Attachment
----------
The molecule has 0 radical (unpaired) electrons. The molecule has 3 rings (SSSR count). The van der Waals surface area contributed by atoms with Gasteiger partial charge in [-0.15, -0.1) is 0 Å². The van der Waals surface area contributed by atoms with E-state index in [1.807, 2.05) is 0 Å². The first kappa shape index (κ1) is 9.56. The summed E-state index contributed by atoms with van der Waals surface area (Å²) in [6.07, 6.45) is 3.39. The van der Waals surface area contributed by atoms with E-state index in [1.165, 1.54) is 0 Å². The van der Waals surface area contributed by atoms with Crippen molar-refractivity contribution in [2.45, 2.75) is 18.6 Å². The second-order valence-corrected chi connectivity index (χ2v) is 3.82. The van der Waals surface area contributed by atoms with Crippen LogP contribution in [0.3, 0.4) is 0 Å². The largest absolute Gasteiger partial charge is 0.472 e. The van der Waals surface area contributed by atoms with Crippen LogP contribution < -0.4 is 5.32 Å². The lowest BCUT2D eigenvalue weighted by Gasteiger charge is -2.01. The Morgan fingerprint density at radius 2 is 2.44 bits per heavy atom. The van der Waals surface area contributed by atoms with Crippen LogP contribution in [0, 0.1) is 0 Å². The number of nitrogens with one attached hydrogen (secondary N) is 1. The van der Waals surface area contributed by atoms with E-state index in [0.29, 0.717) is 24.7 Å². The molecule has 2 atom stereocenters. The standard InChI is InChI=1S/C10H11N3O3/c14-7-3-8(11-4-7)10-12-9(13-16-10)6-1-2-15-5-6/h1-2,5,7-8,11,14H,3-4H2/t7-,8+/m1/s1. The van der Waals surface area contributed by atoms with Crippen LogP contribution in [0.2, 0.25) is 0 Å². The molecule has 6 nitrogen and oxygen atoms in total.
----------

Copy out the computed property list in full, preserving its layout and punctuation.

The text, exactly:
The molecule has 0 radical (unpaired) electrons. The molecule has 3 rings (SSSR count). The van der Waals surface area contributed by atoms with Gasteiger partial charge in [-0.15, -0.1) is 0 Å². The van der Waals surface area contributed by atoms with E-state index in [1.807, 2.05) is 0 Å². The first kappa shape index (κ1) is 9.56. The summed E-state index contributed by atoms with van der Waals surface area (Å²) in [6.07, 6.45) is 3.39. The van der Waals surface area contributed by atoms with E-state index in [1.165, 1.54) is 0 Å². The van der Waals surface area contributed by atoms with Crippen molar-refractivity contribution in [2.45, 2.75) is 18.6 Å². The second-order valence-corrected chi connectivity index (χ2v) is 3.82. The van der Waals surface area contributed by atoms with Crippen LogP contribution in [0.3, 0.4) is 0 Å². The largest absolute Gasteiger partial charge is 0.472 e. The van der Waals surface area contributed by atoms with Crippen LogP contribution < -0.4 is 5.32 Å². The lowest BCUT2D eigenvalue weighted by Gasteiger charge is -2.01. The Morgan fingerprint density at radius 2 is 2.44 bits per heavy atom. The van der Waals surface area contributed by atoms with Crippen LogP contribution in [0, 0.1) is 0 Å². The number of nitrogens with one attached hydrogen (secondary N) is 1. The van der Waals surface area contributed by atoms with E-state index in [0.29, 0.717) is 24.7 Å². The molecule has 2 atom stereocenters. The standard InChI is InChI=1S/C10H11N3O3/c14-7-3-8(11-4-7)10-12-9(13-16-10)6-1-2-15-5-6/h1-2,5,7-8,11,14H,3-4H2/t7-,8+/m1/s1. The van der Waals surface area contributed by atoms with Crippen LogP contribution in [0.2, 0.25) is 0 Å². The molecule has 6 nitrogen and oxygen atoms in total.